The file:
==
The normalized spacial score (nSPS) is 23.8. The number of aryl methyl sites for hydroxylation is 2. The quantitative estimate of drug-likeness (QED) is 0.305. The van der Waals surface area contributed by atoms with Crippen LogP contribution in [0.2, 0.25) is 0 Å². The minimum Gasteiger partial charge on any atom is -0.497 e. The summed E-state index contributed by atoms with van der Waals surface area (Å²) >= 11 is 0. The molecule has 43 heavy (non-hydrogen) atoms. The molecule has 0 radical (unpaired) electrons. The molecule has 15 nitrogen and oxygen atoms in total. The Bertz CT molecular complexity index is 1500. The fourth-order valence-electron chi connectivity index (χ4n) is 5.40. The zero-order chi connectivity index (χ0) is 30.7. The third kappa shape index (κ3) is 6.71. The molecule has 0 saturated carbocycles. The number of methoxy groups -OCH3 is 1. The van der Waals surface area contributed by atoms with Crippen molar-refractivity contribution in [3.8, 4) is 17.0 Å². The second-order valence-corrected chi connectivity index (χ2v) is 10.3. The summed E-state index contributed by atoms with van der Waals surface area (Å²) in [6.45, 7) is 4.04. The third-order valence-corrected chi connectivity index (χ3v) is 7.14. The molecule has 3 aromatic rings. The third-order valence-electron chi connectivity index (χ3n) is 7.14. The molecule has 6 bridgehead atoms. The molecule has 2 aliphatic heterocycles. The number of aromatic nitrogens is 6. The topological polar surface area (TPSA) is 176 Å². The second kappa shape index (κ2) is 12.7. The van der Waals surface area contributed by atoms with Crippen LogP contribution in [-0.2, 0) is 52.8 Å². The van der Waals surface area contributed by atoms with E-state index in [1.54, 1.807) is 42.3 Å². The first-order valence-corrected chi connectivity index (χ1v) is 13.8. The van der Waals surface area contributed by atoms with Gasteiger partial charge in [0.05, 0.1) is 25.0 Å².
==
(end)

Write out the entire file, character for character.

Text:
The normalized spacial score (nSPS) is 23.8. The number of aryl methyl sites for hydroxylation is 2. The quantitative estimate of drug-likeness (QED) is 0.305. The van der Waals surface area contributed by atoms with Crippen LogP contribution in [0.2, 0.25) is 0 Å². The minimum Gasteiger partial charge on any atom is -0.497 e. The summed E-state index contributed by atoms with van der Waals surface area (Å²) >= 11 is 0. The molecule has 43 heavy (non-hydrogen) atoms. The molecule has 0 radical (unpaired) electrons. The molecule has 15 nitrogen and oxygen atoms in total. The Bertz CT molecular complexity index is 1500. The fourth-order valence-electron chi connectivity index (χ4n) is 5.40. The zero-order chi connectivity index (χ0) is 30.7. The third kappa shape index (κ3) is 6.71. The molecule has 0 saturated carbocycles. The number of methoxy groups -OCH3 is 1. The van der Waals surface area contributed by atoms with Crippen molar-refractivity contribution in [3.8, 4) is 17.0 Å². The second-order valence-corrected chi connectivity index (χ2v) is 10.3. The summed E-state index contributed by atoms with van der Waals surface area (Å²) in [6.45, 7) is 4.04. The third-order valence-corrected chi connectivity index (χ3v) is 7.14. The molecule has 3 aromatic rings. The third-order valence-electron chi connectivity index (χ3n) is 7.14. The molecule has 6 bridgehead atoms. The molecule has 2 aliphatic heterocycles. The number of aromatic nitrogens is 6. The topological polar surface area (TPSA) is 176 Å². The second kappa shape index (κ2) is 12.7. The van der Waals surface area contributed by atoms with Crippen LogP contribution in [-0.2, 0) is 52.8 Å². The van der Waals surface area contributed by atoms with E-state index in [1.54, 1.807) is 42.3 Å². The first-order valence-corrected chi connectivity index (χ1v) is 13.8. The van der Waals surface area contributed by atoms with Gasteiger partial charge in [0.05, 0.1) is 25.0 Å².